Reed Smith Client Alerts

On December 9, 2021, the Federal Trade Commission (FTC) outlined an ambitious regulatory agenda for 2022 under Chair Lina Khan (Khan), including possible new rules governing “unfair methods of competition” under Section 5 of the FTC Act. The new guidance also restores the FTC’s ability to pursue financial penalties in federal district court. Additionally, the FTC indicated that it is considering rulemaking under Section 18 of the FTC Act to curb what it views as lax security practices, privacy abuses, and discrimination resulting from algorithmic decision-making. This statement provides important guidance for the new rules companies can anticipate the FTC will issue over the coming year.

The FTC will consider rulemaking related to practices that are prohibited under Section 5 of the FTC Act, including “non-compete clauses, surveillance, the right to repair, pay-for-delay pharmaceutical agreements, unfair competition in online marketplaces, occupational licensing, real-estate listing and brokerage, and industry-specific practices that substantially inhibit competition.” This statement follows a July 2021 Executive Order that the Biden administration issued, encouraging the FTC to consider competition rulemaking on the aforementioned topics. The FTC signaled that it will explore the benefits and costs of this and other competition rulemaking under Section 5 authority. This section gives the FTC broad authority to investigate allegations of unfair or deceptive practices in addition to unfair methods of competition.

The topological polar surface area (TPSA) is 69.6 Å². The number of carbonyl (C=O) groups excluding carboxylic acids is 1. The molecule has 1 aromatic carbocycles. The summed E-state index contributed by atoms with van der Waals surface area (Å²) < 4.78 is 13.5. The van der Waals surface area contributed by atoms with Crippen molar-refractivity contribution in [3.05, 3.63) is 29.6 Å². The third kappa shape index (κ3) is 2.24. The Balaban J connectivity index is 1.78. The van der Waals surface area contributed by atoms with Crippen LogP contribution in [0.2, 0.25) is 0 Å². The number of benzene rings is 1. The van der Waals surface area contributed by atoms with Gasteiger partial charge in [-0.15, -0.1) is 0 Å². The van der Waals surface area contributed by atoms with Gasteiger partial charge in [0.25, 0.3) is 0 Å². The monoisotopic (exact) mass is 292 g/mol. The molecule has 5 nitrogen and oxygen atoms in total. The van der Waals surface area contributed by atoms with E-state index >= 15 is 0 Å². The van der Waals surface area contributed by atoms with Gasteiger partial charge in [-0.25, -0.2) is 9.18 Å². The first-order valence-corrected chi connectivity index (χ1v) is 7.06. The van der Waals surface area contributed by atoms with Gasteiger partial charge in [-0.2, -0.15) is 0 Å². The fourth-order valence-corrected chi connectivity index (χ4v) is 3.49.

Additional guidance on disgorgement may also follow. On April 22, 2021, the Supreme Court of the United States issued an opinion finding that the FTC does not have the authority to order disgorgement, or monetary relief, under Section 13(b) of the FTC Act (Reed Smith provides analysis on the decision in our previous client alert). Under this ruling, the FTC can only seek injunctive relief when the agency has “reason to believe” that a party “is violating, or is about to violate,” a law enforced by the FTC. As a result of the FTC losing its disgorgement power, it is possible that the agency will explore other bases to seek monetary relief. Companies should monitor whether the FTC issues guidance on this ability to seek restitution under Section 5 and Section 19 of the FTC Act in the coming months.

The process that was used to vote on the FTC’s new policy agenda has been a source of debate. GOP lawmakers criticized Khan’s use of votes banked by former Commissioner Rohit Chopra (Chopra) before his departure from the agency in October 2021. Khan defended the practice, noting that under a 1984 FTC policy, a number of commissioners have used banked votes over the years. The 1984 policy requires the departing commissioner to cast his or her votes before leaving the agency, while he or she is still serving as an FTC commissioner. In a letter responding to concerns raised about the use of banked votes, Khan indicated that voting has closed on all matters that Chopra cast a vote on before his departure.


Additional rules regarding Section 5 will likely be issued by the FTC in the coming months. The FTC’s recent statement emphasized that “in the coming year [the FTC] will consider developing both unfair-methods-of-competition rulemakings as well as rulemakings to define with specificity unfair or deceptive acts or practices.” Companies should expect new rules over the coming months, and once the rules are released, they should carefully review these rules together with counsel to ensure compliance with the new FTC policies.

Client Alert 2021-339